Tag: diotima

Dancing God, by Diotima

By Mike Gleason | February 21, 2010 | 1 comment

Dancing God: Poetry Of Myths And Magicks, by Diotima
Neos Alexandrian, 9781438210643, 197 pp., 2008

This is the second book issued by Bibliotheca Alexandrina in an attempt to promote the revival of traditional polytheistic religions through publication of a series of books dedicated to the ancient gods of Greece and Egypt (although the contents are not restricted to those two cultures). I reviewed the previous book Written in Wine earlier. Both of these books are primarily composed of poetry (Written in Wine has a few stories as well), although this book is primarily the work of a single author.

The title of this book refers to Pan, although numerous other deities make an appearance on these pages. Most of the poems are very short, but there are occasional longer works as well.

There are occasional Continue reading


Review: And Banish With Laughter, by Soror Diotima

By Mike Gleason | January 29, 2007 | Leave a comment

And Banish with Laughter, by Soror DiotimaAnd Banish With Laughter, by Soror Diotima
Konton Publishing, 4903462056, 267 pp., 2006

Please understand from the very beginning that Diotima is, among many other things, a chaos magician and that (simple) fact colours her perceptions and her presentations. If you are one of those individuals who have a craving for the logical and “scientific” approach to things, you may find this book difficult to appreciate.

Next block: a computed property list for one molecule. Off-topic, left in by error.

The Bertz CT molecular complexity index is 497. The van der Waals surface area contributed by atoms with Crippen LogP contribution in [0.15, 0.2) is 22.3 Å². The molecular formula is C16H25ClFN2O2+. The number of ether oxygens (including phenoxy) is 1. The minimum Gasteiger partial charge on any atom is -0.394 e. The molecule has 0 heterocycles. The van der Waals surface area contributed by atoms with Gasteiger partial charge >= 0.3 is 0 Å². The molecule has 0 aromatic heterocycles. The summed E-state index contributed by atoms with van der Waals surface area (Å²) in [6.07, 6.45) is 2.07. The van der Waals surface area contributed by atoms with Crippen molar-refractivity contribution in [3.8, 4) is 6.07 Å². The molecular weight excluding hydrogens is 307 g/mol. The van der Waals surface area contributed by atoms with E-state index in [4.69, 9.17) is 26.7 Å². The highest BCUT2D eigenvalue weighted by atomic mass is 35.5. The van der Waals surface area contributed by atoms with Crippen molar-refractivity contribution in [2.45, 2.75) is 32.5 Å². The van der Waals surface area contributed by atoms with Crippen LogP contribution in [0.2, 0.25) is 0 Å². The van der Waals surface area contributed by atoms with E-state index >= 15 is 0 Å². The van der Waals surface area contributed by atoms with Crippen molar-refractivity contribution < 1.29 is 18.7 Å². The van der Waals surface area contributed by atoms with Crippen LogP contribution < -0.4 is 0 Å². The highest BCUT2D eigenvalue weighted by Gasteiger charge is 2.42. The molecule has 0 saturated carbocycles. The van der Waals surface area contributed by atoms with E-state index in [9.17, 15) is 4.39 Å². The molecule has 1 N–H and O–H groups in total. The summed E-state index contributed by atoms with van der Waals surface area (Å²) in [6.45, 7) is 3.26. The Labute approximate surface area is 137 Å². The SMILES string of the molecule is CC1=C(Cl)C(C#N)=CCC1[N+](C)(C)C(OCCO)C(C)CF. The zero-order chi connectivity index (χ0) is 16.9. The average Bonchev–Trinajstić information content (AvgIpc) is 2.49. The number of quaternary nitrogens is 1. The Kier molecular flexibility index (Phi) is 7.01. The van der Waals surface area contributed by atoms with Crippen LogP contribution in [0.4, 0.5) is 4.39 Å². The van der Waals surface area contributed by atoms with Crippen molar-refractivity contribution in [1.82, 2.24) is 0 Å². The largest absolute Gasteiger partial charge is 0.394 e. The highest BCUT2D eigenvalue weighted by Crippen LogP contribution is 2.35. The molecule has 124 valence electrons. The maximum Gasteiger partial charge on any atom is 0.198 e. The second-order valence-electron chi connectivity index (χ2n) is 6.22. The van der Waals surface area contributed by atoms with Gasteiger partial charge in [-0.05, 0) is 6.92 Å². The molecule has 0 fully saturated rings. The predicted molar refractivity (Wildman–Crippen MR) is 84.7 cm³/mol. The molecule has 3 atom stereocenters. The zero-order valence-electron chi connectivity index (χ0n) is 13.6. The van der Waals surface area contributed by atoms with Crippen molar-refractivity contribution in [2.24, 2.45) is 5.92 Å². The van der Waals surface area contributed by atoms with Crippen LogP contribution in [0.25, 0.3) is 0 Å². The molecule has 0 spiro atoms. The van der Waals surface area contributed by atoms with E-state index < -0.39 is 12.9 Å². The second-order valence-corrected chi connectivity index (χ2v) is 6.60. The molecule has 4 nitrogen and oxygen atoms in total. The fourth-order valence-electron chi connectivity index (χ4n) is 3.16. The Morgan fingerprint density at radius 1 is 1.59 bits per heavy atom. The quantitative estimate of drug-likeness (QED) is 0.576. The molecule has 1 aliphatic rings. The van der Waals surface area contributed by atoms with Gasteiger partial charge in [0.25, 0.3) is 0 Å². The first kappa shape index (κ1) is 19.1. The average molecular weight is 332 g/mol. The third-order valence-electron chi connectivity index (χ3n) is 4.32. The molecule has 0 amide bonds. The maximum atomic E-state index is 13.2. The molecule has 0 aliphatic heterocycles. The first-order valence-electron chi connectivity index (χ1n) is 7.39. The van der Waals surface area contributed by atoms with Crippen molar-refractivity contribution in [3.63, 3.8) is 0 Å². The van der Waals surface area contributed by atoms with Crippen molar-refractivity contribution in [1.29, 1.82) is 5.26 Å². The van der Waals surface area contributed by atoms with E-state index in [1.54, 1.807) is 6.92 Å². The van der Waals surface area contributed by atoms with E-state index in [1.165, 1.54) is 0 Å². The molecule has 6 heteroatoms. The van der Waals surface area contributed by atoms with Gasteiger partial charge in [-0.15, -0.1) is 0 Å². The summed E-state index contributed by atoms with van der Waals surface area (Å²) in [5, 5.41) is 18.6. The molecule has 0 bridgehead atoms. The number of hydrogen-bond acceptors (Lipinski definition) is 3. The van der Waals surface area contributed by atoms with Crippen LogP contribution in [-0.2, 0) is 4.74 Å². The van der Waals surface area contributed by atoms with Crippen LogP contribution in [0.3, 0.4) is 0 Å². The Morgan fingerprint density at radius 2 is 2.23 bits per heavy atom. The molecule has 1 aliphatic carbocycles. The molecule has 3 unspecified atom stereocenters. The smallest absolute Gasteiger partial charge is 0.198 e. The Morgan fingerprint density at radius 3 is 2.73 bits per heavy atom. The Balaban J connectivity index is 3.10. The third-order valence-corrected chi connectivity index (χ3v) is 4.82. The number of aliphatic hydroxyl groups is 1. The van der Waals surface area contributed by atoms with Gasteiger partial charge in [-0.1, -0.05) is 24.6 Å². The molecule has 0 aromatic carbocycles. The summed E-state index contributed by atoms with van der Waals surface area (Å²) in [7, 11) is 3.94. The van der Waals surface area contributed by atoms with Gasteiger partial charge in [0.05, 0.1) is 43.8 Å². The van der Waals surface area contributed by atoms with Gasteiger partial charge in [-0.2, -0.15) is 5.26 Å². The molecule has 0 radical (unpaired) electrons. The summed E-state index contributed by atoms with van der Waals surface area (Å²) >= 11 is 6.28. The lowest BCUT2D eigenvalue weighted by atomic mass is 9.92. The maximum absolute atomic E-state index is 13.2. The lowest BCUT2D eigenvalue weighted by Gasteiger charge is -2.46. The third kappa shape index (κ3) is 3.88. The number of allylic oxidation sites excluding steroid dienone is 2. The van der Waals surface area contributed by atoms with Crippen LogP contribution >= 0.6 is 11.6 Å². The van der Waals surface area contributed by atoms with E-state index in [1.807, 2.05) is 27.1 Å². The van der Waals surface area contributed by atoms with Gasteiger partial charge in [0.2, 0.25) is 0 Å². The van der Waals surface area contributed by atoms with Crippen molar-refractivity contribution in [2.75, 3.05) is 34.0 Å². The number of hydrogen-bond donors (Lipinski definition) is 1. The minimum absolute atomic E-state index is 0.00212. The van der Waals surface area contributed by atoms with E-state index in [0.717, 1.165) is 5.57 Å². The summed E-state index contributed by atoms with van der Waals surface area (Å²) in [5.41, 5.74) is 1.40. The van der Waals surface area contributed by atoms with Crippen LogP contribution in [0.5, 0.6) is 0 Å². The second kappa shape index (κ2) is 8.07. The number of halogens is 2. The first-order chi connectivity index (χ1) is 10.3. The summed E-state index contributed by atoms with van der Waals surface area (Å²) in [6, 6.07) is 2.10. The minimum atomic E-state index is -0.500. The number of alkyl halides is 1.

Diotima strives, how successfully is for the reader to determine, to make one think. She isn’t interested, as far as I can tell, in readers thinking like her; she just wants them thinking. And, since most folks don’t do that too often, it may be a novel experience for many.

In spite of the image the title may conjure up, this is not Continue reading


Review: Refuge, by Diotima

By Mike Gleason | January 26, 2007 | 1 comment

Refuge, by Soror Diotima Refuge: Tales of Myth and Magick, by Soror Diotima
Konton Publishing, 490346203X, 223 pp., 2005

When was the last time you licked up a book of myths? How about a book which retells myths in a new and novel (although not necessarily modern) way? Well, you’ve got one in your hands right now. And that’s not all. The stories are interspersed with poetry. Both are seemingly simple creations, but they are in actuality much more.

They work on multiple levels – they entertain; they convey older knowledge; and they stimulate your thought processes. These tales of myth and magick are a pleasure to read.

Oh, there are occasional Continue reading